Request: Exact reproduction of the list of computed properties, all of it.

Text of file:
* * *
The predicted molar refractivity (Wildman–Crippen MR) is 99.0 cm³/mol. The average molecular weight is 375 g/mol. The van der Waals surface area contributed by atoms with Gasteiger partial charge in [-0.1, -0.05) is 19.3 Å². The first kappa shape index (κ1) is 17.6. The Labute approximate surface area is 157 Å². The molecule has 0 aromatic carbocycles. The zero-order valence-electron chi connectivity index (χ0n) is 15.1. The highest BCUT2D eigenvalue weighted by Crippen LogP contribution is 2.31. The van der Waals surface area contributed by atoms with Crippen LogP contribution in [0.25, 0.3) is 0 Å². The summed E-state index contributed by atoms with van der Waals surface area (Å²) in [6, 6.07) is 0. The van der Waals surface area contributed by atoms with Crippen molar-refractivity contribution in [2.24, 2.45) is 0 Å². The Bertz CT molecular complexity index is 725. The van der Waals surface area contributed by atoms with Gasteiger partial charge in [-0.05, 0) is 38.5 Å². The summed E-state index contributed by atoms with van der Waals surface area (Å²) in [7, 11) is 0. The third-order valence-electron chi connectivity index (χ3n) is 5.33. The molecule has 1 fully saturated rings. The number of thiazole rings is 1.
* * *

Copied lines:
The predicted molar refractivity (Wildman–Crippen MR) is 99.0 cm³/mol. The average molecular weight is 375 g/mol. The van der Waals surface area contributed by atoms with Gasteiger partial charge in [-0.1, -0.05) is 19.3 Å². The first kappa shape index (κ1) is 17.6. The Labute approximate surface area is 157 Å². The molecule has 0 aromatic carbocycles. The zero-order valence-electron chi connectivity index (χ0n) is 15.1. The highest BCUT2D eigenvalue weighted by Crippen LogP contribution is 2.31. The van der Waals surface area contributed by atoms with Crippen LogP contribution in [0.25, 0.3) is 0 Å². The summed E-state index contributed by atoms with van der Waals surface area (Å²) in [6, 6.07) is 0. The van der Waals surface area contributed by atoms with Crippen molar-refractivity contribution in [2.24, 2.45) is 0 Å². The Bertz CT molecular complexity index is 725. The van der Waals surface area contributed by atoms with Gasteiger partial charge in [-0.05, 0) is 38.5 Å². The summed E-state index contributed by atoms with van der Waals surface area (Å²) in [7, 11) is 0. The third-order valence-electron chi connectivity index (χ3n) is 5.33. The molecule has 1 fully saturated rings. The number of thiazole rings is 1.